Another powerful role has Julianne Moore playing a real-life policewoman who campaigned for the rights of same-sex partners, writes Helen Barlow
ONE might think that after her Oscar-winning portrayal as an Alzheimer’s-afflicted academic in Still Alice that Julianne Moore might have had enough of fading away before our eyes on screen. Yet here she is in Freeheld playing terminally ill with lung cancer as the real-life decorated New Jersey detective Laurel Hester, fighting so that her earned pension benefits can go to her partner Stacie Andree (Ellen Page).
“I think it’s a coincidence,” Moore admits. “I was just so happy to get these two great roles.”
The age-defying 54-year-old is earthier here in hipster pants and with big hair and plays a woman working in an otherwise equal environment with male detectives who have no idea that she is gay — just that she gets the job done and is someone not to be messed with. It’s a fitting legacy that even as she neared death in 2006 and had tubes coming out of her nostrils to keep her alive, that Hester was in court holding her partner’s hand helping to pave the way for the rights of others.
“The movie is first and foremost a love story and I think that’s the most important thing in the world,” says Moore. “It’s the idea that you are going to find someone to share your life with and to have a home and a life together in a community. But then it becomes a movie about civil rights which is extremely important to me.”
A supporter of Barack Obama during his two election campaigns, the highly articulate Moore has always been a liberal thinker who has never been afraid to speak her mind on issues as wide-ranging as pro-choice issues, gay rights, and gun control.
Since 2008 she has been an ambassador for Save the Children. Even her empathetic bestselling Freckleface Strawberry children’s books, which began as a reaction to being heckled in her own childhood, allows her to offer tips to young ’uns.
“I always say I’m not Philip Roth,” Moore chuckles. “These are just little books for kids, the latest ones are for early readers and I try to make them about ideas that loom large in childhood. So I have a whole book about loosing a tooth and another about putting stuff in your backpack that you shouldn’t and having stuff get on your homework. Then there’s a book about a kid with a really loud voice,” at which point she lets out a hearty holler of her own.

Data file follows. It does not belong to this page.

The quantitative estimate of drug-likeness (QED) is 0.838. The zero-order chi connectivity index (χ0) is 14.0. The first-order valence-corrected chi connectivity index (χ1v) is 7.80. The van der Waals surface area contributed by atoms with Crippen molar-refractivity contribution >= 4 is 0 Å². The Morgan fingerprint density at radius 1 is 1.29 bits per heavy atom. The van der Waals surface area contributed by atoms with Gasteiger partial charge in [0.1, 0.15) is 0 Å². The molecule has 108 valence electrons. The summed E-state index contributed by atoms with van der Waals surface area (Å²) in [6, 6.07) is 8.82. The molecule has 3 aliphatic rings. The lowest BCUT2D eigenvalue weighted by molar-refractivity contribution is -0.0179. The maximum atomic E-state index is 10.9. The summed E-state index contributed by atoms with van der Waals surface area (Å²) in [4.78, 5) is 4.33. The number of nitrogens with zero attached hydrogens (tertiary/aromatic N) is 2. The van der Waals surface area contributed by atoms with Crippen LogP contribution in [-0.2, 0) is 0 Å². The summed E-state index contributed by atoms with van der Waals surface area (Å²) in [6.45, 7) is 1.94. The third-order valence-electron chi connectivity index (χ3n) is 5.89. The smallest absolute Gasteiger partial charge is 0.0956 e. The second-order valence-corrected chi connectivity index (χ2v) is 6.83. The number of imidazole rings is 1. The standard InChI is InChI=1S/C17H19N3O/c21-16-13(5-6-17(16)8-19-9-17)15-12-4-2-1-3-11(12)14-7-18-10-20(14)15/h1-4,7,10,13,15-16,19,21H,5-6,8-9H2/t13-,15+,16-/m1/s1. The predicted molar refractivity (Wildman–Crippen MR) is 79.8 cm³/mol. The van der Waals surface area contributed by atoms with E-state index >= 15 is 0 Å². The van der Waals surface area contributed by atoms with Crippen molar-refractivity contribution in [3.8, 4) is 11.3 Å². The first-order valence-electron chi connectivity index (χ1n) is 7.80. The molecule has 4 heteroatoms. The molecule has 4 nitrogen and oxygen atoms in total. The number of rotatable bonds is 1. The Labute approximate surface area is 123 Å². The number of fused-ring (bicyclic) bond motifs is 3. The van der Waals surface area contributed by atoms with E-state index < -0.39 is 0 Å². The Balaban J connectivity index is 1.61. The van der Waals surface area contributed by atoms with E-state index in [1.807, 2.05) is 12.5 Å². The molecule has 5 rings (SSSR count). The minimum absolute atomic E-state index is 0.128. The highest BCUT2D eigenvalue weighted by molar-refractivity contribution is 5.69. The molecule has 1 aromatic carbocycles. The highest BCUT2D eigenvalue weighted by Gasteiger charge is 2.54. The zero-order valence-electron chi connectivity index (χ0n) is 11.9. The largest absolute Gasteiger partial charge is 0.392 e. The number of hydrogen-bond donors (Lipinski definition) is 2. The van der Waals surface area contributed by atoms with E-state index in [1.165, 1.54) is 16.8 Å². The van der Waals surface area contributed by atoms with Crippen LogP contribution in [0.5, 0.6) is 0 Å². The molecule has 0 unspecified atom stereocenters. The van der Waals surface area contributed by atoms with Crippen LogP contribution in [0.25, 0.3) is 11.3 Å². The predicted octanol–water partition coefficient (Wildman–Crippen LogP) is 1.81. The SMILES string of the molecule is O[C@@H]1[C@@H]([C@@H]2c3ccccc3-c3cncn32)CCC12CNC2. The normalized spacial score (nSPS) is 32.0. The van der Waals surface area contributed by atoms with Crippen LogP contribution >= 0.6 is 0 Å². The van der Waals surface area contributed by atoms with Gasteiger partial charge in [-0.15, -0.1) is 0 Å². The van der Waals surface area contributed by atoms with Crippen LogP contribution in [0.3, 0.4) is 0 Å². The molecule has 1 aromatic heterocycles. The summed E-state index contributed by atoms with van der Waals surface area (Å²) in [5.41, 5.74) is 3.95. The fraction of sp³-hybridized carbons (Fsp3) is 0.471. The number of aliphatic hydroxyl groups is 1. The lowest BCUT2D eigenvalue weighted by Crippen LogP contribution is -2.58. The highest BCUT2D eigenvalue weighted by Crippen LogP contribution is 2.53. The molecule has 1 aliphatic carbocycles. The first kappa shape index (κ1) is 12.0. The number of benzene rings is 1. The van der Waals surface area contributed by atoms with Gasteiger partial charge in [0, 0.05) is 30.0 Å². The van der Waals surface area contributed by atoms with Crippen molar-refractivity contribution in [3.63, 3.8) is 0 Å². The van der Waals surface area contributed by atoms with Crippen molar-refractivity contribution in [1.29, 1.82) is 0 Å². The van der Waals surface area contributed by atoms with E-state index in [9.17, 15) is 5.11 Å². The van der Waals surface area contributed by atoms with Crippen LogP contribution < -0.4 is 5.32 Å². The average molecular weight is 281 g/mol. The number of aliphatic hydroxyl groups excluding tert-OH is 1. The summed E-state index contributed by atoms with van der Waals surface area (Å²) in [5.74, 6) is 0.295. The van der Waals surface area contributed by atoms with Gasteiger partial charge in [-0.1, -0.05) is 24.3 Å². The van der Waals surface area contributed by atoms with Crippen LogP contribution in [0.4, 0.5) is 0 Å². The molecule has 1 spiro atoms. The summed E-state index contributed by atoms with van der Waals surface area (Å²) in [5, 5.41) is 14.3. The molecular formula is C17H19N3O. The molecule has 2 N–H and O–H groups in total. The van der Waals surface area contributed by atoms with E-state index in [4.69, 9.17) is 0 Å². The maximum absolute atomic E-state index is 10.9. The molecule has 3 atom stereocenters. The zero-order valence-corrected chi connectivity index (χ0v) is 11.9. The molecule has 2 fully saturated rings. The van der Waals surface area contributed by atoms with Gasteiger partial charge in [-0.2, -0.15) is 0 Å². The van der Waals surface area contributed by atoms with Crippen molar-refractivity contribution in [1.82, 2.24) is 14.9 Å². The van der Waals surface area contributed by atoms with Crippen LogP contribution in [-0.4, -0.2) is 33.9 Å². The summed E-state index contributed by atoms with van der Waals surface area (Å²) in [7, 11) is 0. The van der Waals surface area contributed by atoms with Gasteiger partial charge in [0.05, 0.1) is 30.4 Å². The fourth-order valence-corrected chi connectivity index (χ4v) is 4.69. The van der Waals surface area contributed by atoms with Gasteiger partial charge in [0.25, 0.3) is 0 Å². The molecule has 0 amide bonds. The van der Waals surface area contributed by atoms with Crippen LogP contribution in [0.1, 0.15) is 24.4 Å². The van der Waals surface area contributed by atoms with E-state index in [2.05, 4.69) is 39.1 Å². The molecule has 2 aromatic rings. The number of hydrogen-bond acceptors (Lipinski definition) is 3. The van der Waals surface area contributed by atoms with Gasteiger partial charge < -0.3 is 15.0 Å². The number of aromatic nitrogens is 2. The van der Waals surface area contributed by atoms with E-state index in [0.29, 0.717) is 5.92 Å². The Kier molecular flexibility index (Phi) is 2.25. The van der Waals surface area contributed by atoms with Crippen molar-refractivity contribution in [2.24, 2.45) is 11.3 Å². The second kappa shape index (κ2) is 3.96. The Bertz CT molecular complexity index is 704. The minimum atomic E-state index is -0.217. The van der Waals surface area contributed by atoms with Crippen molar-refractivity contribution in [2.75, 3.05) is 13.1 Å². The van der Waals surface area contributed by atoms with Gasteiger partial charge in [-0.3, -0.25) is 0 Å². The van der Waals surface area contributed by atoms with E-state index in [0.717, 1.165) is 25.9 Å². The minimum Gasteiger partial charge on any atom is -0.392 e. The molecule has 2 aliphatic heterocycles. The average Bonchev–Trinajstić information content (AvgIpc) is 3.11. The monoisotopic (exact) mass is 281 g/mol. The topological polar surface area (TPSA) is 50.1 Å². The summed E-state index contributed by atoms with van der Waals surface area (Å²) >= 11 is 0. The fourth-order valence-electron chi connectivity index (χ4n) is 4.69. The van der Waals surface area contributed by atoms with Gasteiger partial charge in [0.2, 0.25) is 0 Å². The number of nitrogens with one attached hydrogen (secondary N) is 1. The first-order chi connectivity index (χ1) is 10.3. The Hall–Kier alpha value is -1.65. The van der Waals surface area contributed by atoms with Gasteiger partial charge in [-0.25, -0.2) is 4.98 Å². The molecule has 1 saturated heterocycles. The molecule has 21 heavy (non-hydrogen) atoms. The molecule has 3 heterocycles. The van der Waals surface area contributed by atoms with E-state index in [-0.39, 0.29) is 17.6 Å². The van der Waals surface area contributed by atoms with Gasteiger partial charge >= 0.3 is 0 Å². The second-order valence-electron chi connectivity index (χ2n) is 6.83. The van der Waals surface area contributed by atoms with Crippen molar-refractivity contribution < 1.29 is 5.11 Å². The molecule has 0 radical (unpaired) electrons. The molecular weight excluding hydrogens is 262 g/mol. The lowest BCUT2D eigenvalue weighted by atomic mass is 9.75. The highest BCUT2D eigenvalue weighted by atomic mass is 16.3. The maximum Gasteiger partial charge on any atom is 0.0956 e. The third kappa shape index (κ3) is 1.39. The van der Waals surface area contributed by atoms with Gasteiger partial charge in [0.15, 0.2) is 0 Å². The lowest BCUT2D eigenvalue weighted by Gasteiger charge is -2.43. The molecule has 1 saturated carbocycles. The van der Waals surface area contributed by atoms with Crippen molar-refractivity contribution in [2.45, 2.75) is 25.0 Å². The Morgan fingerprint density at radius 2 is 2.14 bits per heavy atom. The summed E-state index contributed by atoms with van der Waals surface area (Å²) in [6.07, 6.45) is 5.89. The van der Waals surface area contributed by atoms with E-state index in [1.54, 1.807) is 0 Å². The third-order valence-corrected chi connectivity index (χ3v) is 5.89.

Her 2013 standalone book, My Mom Is a Foreigner, But Not to Me, tackles inter-racialism by paying homage to mothers from other countries, including her own late Scottish mum and the German muttis she came across in Frankfurt. Above all, Moore says her social worker mum and her American military judge dad, fiercely independent types who paid for their own university tuition, instilled in her the confidence that made her such an indelible creative force. She attended nine different schools as her father was stationed around the US, and when she was 16 the family moved to Germany.
“I lived on an army base in Frankfurt when the city was seven per cent American,” she recalls. “So it wasn’t like I was an outsider. But we’d always travelled a lot and I was exposed to a lot of different ideas. I was the one being different, the new one in places.”
If she wasn’t already free-thinking in her ways by the time she studied at drama school, her views were certainly broadened then.
“In terms of my exposure to different sexualities there was a lot of fluidity,” she admits. “Most importantly I graduated from college in 1983 and moved to New York at the very beginning of the Aids epidemic. I was 22 and knew a guy and everybody said, ‘Jeffrey went to Mexico and he came back with the Mexican flu and he’s really, really sick.’ He died two weeks later. He had Aids, of course.